Religion, Vodou

Small Religions

Photo and original artwork by Judith Pudden

I took my mom to a Vodou ceremony. She’s visiting me here in New Orleans. The ceremony was small, with seven people in attendance. She asked questions like:

Don’t more people ever come?

How many people usually come to your ceremonies?

Is that everyone involved in the temple?

Initially I brushed aside Mom’s inquiries with accurate, polite answers:

It varies. Some weeks it’s four, some weeks it’s twenty. At the big holidays it might be forty plus.

But around the eighth or ninth time she brought this up, I went deeper:

You’re not really asking how many people attend the Vodou temple. You’re asking why the Vodou temple is failing, because you equate small numbers with failure.

Vodou doesn’t work that way, because we don’t seek to convert people. There’s no recruiting, just honoring the ancestors. A few people coming together for that is beauty.

And I would measure success differently. This is a religion that was beaten out of slaves and then hid underground. Opening the doors is a success. Staying open 25 straight years, serving the public, is a success. And initiating dedicated people every spring, year after year, is a remarkable success.

So I think comparing our numbers to an Episcopal church or a Jewish temple is backwards. This is one of the biggest communities of Vodou outside of Haiti, and our priestesses and priests have made it successful.

This was the most common question when I ran an Irish temple, too. They’d ask how many people were in our congregation. I stopped giving numbers, which were impressively large, and started saying We don’t have a congregation, we have a family.

I don’t know at what point I started thinking of my Vodou sisters and brothers as my family, but I do.

I loved our big Fête Gede with its crowd of 50. But I also love the candlelight and the little press of close friends on lonely nights.

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5 thoughts on “Small Religions

  1. For a a long time I tried to find interested people to form a Druid grove in my local area. I was not successful at this , and I remain a solitary member of ADF. For a little while I even I fell into the trap of thinking I had failed somehow. I carried on by myself because I had always worked with nature spirits , the ancestors and Irish deities in my own spirtual practice. I came to the conclusion that being a grove of one is better than no grove at all. In fact the responsibility to see that the local land spirits are honored seems even greater when you are on your own. you are right in that the numbers do not matter. What matters is that the work is carried out, and the Kindreds are honored, be it by the one or the many.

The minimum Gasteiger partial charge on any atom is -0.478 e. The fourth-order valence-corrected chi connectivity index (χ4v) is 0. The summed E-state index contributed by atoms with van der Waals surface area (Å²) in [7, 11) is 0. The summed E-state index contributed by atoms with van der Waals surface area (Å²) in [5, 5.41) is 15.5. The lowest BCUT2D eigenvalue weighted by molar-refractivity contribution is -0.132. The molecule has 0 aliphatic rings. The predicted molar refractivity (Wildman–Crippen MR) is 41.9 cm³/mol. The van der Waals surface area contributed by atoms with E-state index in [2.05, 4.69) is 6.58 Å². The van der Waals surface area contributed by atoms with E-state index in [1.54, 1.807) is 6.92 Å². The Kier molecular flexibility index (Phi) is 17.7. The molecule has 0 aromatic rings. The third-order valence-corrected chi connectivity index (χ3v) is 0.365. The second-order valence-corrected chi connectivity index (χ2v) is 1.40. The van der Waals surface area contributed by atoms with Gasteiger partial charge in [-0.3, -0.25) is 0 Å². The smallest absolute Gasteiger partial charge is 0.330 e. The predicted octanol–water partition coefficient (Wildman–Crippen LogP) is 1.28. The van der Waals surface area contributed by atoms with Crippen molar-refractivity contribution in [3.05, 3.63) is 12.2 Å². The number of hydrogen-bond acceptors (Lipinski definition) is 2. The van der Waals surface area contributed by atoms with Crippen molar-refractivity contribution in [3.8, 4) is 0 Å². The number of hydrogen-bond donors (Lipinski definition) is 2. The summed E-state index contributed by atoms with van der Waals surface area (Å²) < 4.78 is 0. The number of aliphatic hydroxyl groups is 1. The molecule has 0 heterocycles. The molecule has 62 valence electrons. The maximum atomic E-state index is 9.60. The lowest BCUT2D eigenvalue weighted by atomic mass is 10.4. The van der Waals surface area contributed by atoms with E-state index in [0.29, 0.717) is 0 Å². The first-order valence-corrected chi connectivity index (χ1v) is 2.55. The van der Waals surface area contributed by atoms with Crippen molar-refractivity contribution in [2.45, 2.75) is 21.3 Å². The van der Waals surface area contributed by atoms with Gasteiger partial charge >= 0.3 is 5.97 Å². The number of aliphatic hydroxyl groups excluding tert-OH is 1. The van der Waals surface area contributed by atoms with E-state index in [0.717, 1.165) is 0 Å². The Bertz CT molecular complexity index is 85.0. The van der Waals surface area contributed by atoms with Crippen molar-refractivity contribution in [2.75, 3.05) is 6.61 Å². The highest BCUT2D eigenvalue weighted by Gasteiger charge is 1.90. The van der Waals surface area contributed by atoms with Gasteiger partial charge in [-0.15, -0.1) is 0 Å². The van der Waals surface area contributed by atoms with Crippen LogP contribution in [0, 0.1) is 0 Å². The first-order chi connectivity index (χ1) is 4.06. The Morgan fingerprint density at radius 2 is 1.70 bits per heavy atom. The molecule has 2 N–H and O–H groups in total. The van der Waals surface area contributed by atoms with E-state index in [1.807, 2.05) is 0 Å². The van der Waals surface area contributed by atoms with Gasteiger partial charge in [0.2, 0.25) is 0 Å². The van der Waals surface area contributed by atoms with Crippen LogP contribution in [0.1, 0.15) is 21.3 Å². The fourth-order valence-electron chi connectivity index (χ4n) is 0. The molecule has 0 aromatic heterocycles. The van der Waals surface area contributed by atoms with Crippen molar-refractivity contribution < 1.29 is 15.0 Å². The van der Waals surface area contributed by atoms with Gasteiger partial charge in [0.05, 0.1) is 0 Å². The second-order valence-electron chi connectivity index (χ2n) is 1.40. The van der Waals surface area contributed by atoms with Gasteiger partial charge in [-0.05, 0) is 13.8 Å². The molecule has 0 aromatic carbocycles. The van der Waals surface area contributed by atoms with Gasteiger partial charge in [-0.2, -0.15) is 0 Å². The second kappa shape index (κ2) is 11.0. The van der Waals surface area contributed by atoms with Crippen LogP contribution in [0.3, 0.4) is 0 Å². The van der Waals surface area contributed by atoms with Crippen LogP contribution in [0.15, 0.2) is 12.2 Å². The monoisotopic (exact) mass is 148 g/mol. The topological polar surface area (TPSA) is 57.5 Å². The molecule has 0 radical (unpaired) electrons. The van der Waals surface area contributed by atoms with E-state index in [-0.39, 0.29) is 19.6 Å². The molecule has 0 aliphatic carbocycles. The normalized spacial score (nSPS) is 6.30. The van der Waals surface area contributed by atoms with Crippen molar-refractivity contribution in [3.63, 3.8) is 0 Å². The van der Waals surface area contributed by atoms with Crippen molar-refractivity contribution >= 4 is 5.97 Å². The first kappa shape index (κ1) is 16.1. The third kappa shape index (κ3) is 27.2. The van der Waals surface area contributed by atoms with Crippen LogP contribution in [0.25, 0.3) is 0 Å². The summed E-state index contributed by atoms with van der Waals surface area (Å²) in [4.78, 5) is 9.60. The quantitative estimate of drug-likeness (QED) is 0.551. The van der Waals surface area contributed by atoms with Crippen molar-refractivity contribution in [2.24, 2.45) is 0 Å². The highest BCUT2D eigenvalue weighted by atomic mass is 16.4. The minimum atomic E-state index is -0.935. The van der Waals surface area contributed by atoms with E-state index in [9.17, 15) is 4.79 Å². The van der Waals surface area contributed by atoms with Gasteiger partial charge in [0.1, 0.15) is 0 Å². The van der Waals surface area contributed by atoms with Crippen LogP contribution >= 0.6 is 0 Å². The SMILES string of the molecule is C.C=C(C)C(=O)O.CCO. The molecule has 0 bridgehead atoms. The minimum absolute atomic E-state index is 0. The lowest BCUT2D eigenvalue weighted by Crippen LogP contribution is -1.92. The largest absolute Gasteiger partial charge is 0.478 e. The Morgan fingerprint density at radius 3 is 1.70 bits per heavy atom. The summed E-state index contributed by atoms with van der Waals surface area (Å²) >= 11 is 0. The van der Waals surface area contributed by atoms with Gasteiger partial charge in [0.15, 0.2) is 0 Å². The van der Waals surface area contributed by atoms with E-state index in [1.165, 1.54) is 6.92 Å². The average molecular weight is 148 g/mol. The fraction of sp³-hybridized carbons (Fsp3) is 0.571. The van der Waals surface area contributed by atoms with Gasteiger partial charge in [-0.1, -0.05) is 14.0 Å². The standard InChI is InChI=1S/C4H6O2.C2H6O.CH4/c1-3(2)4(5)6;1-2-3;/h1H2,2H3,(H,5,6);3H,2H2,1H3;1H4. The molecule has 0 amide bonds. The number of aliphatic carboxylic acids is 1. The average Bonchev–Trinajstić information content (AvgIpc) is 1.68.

Peace,
    Niniann

    • Thank you Niniann. Your story really illustrates the point. I’ve been in your situation many times :)

      I think it can be lonely and hard to be alone on a path. You question yourself. Having even a few people beside you is reassuring and meaningful. Having a few more has its own benefits. There’s nothing wrong with seeking to grow an organization, group or fellowship. But it should be understood (in my opinion) that such growth is neither an end goal in itself, nor a marker of success on its own.

      Too often we seize on the most easily quantified metrics to judge success, when really the “success” of a religion should be judged by the word it does and the experiences it creates.

  2. JeninCanada says:

    Having come into a new circle this last year, and with the focus being fairly often on attendance and drumming up interest, and therefore numbers, I needed to read this. It’s not about how many people show up or that we reach, it’s that we continue to do our work month after month regardless. Thanks, Drew.

    • Exactly. And I should say, there’s nothing wrong with looking to increase numbers as an internal goal — there were times that was important at Temple of the River, and it does bring benefits both for the community and for the people you reach who are sincerely happy to join you. But it’s not the only metric, and in many cases is not even a very good metric, for judging a community or organization’s work.

  3. The family thing is what I’ve had too. It may be with folks whom I have a very very different world view from, but our hearts are in supporting one another and often that is all that is needed.

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